Visual acuity continues to improve after DSEK for Fuchs' endothelial corneal dystrophy

In a prospective cohort study conducted at Mayo Clinic's campus in Rochester, Minnesota, researchers found that patients' visual acuity continued to improve through five years after Descemet stripping endothelial keratoplasty (DSEK) for Fuchs' endothelial corneal dystrophy (FECD) and was associated with evidence of optical and anatomic repair.

"Prior studies have been retrospective. This study, however, assessed standardized visual function, optical quality and anatomic properties of eyes with FECD through five years after primary DSEK," says Sanjay V. Patel, M.D., Ophthalmology chair at Mayo Clinic in Rochester, Minnesota. Study outcomes were published by Katrin Wacker, M.D., and others in an issue of Ophthalmology in 2016.

In DSEK, abnormal host Descemet membrane and endothelium are removed and replaced by donor Descemet membrane and endothelium with a variable thickness of donor corneal stroma. Because DSEK does not disrupt the anterior corneal surface, visual function and quality of life improve quickly for patients after DSEK. Many patients also experience better uncorrected distance visual acuity and less astigmatism after the treatment, compared with penetrating keratoplasty. Five-year graft survival also is comparable. As a result, vision (as well as graft survival) is now a primary outcome measure of corneal transplantation.

Structural change assessment

The impact and reversibility of structural changes in the host cornea on optical long-term outcomes after endothelial keratoplasty are unknown. Changes may include residual anterior corneal haze, increased anterior surface high order aberrations and subepithelial fibrosis, which begin in the early stages of FECD.

To assess those structural changes, researchers determined associations between visual function (acuity and disability glare) and anatomic changes (corneal and graft thickness, and corneal haze). They hypothesized that the remodeling of anatomic structures was associated with visual rehabilitation. They also evaluated graft survival and endothelial cell loss through five years.

The study included 52 eyes of 45 patients with FECD undergoing primary DSEK between October 2006 and March 2010. Participants were examined before surgery and at fixed intervals through 60 months. At each visit:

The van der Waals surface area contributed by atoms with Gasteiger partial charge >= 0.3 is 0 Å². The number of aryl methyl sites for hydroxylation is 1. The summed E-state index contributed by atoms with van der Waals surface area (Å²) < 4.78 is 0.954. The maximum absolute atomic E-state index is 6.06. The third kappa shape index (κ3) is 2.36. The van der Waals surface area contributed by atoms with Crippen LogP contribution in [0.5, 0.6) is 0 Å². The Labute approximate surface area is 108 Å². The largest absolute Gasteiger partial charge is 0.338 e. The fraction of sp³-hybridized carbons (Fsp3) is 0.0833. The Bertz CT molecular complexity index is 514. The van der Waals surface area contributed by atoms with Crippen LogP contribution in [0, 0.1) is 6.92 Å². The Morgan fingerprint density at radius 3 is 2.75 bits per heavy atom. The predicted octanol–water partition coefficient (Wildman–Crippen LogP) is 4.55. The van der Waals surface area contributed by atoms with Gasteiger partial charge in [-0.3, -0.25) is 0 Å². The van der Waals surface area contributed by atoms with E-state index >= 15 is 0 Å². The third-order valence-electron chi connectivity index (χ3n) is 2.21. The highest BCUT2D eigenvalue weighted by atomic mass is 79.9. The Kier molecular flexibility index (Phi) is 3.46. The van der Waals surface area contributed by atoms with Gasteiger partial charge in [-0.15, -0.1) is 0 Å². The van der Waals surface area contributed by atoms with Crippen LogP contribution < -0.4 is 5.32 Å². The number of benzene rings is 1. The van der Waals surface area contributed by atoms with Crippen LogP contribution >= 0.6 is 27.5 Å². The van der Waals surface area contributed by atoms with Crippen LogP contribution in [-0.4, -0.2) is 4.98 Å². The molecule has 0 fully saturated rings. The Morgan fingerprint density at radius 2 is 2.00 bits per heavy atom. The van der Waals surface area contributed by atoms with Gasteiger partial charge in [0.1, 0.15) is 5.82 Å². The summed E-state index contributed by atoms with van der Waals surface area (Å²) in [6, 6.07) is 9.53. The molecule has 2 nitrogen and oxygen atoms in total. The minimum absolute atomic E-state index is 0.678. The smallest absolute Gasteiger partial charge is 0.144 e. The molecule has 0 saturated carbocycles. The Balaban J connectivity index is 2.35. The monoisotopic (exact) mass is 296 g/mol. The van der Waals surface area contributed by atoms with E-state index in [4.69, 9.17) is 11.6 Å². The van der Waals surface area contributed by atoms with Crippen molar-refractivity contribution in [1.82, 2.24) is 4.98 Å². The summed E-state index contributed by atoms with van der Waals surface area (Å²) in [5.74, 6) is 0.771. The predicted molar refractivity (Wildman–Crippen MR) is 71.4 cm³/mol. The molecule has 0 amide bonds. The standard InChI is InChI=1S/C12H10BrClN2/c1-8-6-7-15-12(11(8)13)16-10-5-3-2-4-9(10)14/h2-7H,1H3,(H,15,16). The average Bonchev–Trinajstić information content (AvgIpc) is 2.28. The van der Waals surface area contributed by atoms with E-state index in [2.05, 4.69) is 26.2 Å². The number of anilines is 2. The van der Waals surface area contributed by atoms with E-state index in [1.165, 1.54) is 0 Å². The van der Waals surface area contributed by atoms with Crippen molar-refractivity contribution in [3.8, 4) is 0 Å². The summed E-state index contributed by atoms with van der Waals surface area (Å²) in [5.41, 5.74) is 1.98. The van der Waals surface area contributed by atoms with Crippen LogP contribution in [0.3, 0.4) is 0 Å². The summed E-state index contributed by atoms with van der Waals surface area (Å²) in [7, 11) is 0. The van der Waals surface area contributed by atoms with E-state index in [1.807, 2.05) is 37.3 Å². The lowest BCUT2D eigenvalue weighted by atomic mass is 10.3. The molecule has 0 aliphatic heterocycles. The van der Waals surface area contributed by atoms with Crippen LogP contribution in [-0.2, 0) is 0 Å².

• Graft survival was determined by slit-lamp examination.
  • Best spectacle-corrected visual acuity was measured using the electronic Early Treatment Diabetic Retinopathy Study protocol.
  • Total anterior corneal high order aberrations were derived from corneal topography.
  • Corneal backscatter, corneal thickness and endothelial cell density were measured from confocal microscopy images. Corneal thickness was also measured by ultrasonic pachymetry.

"Best spectacle-corrected visual acuity continued to improve between one and five years after DSEK to a mean of 20/25," says Dr. Patel. "This change was accompanied by improvements in corneal backscatter and optical aberrations, suggesting gradual repair of the host cornea after resolution of corneal edema, and with mean total corneal thickness being approximately 700 µm." Several factors may be related to the continued vision improvement:

  • Visual acuity is affected by high order aberrations that degrade the center of the retinal image point-spread function, and thus the modest improvement in anterior corneal high order aberrations may be one explanation for improvement in visual acuity.
  • Increased anterior corneal high order aberrations may result from anatomic abnormalities in the subepithelial zone, such a subepithelial fibrosis, and may also be associated with anterior corneal haze in these eyes.

Endothelial cell loss

The greatest endothelial cell loss occurred by one month after DSEK (24 percent). Researchers found endothelial cell loss of 32 percent at one year. Thereafter, the annual rate of cell loss was approximately 7 to 9 percent, resulting in cell loss of 55 percent at five years.

The annual rate of endothelial cell loss between three and five years after DSEK (9.3 percent) was similar to that between three and five years after penetrating keratoplasty (8.8 percent) and was markedly different than the rate in healthy unoperated eyes.

An Australian Corneal Graft Registry study, published by Douglas J. Coster, M.D., and others in Ophthalmology in 2014, suggests worse graft survival with endothelial keratoplasty compared with penetrating keratoplasty. "Our research also found that late endothelial failure for FECD in otherwise healthy eyes still occurs, and accelerated endothelial cell loss persists in the remaining grafts, similar to after penetrating keratoplasty," says Dr. Patel. "The likelihood of corneal clarity 10 or more years after endothelial keratoplasty appears similar or no worse to that after penetrating keratoplasty, and graft longevity is an important consideration if evolving allograft techniques lead to earlier surgical intervention."

For more information

Wacker K, et al. Descemet stripping endothelial keratoplasty for Fuchs' endothelial corneal dystrophy. Ophthalmology. 2016;123:154.

Coster DJ, et al. A comparison of lamellar and penetrating keratoplasty outcomes: A Registry study. Ophthalmology. 2014;121:979.